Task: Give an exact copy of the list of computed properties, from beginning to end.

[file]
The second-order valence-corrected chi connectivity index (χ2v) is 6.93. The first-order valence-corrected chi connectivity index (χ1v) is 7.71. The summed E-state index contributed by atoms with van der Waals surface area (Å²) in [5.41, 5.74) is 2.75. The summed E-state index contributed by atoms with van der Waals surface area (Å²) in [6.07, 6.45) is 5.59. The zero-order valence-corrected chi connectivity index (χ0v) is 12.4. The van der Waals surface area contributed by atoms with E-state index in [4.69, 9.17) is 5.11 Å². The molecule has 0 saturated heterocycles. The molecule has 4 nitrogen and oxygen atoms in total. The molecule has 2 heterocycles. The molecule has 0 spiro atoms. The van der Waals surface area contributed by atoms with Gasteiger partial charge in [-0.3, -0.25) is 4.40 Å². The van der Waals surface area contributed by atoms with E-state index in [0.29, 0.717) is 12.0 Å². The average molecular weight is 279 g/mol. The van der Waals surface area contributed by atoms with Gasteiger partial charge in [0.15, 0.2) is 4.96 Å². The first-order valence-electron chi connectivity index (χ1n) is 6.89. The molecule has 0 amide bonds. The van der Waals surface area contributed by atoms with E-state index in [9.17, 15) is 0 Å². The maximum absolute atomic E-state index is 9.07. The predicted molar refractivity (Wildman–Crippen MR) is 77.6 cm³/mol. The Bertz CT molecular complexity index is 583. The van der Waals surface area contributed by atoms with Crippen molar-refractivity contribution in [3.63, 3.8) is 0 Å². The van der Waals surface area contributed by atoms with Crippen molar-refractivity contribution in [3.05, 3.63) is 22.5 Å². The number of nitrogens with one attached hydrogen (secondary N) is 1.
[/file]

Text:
The second-order valence-corrected chi connectivity index (χ2v) is 6.93. The first-order valence-corrected chi connectivity index (χ1v) is 7.71. The summed E-state index contributed by atoms with van der Waals surface area (Å²) in [5.41, 5.74) is 2.75. The summed E-state index contributed by atoms with van der Waals surface area (Å²) in [6.07, 6.45) is 5.59. The zero-order valence-corrected chi connectivity index (χ0v) is 12.4. The van der Waals surface area contributed by atoms with E-state index in [4.69, 9.17) is 5.11 Å². The molecule has 0 saturated heterocycles. The molecule has 4 nitrogen and oxygen atoms in total. The molecule has 2 heterocycles. The molecule has 0 spiro atoms. The van der Waals surface area contributed by atoms with Gasteiger partial charge in [-0.3, -0.25) is 4.40 Å². The van der Waals surface area contributed by atoms with E-state index in [0.29, 0.717) is 12.0 Å². The average molecular weight is 279 g/mol. The van der Waals surface area contributed by atoms with Gasteiger partial charge in [0.15, 0.2) is 4.96 Å². The first-order valence-electron chi connectivity index (χ1n) is 6.89. The molecule has 0 amide bonds. The van der Waals surface area contributed by atoms with E-state index in [9.17, 15) is 0 Å². The maximum absolute atomic E-state index is 9.07. The predicted molar refractivity (Wildman–Crippen MR) is 77.6 cm³/mol. The Bertz CT molecular complexity index is 583. The van der Waals surface area contributed by atoms with Crippen molar-refractivity contribution in [3.63, 3.8) is 0 Å². The van der Waals surface area contributed by atoms with Crippen molar-refractivity contribution in [3.05, 3.63) is 22.5 Å². The number of nitrogens with one attached hydrogen (secondary N) is 1.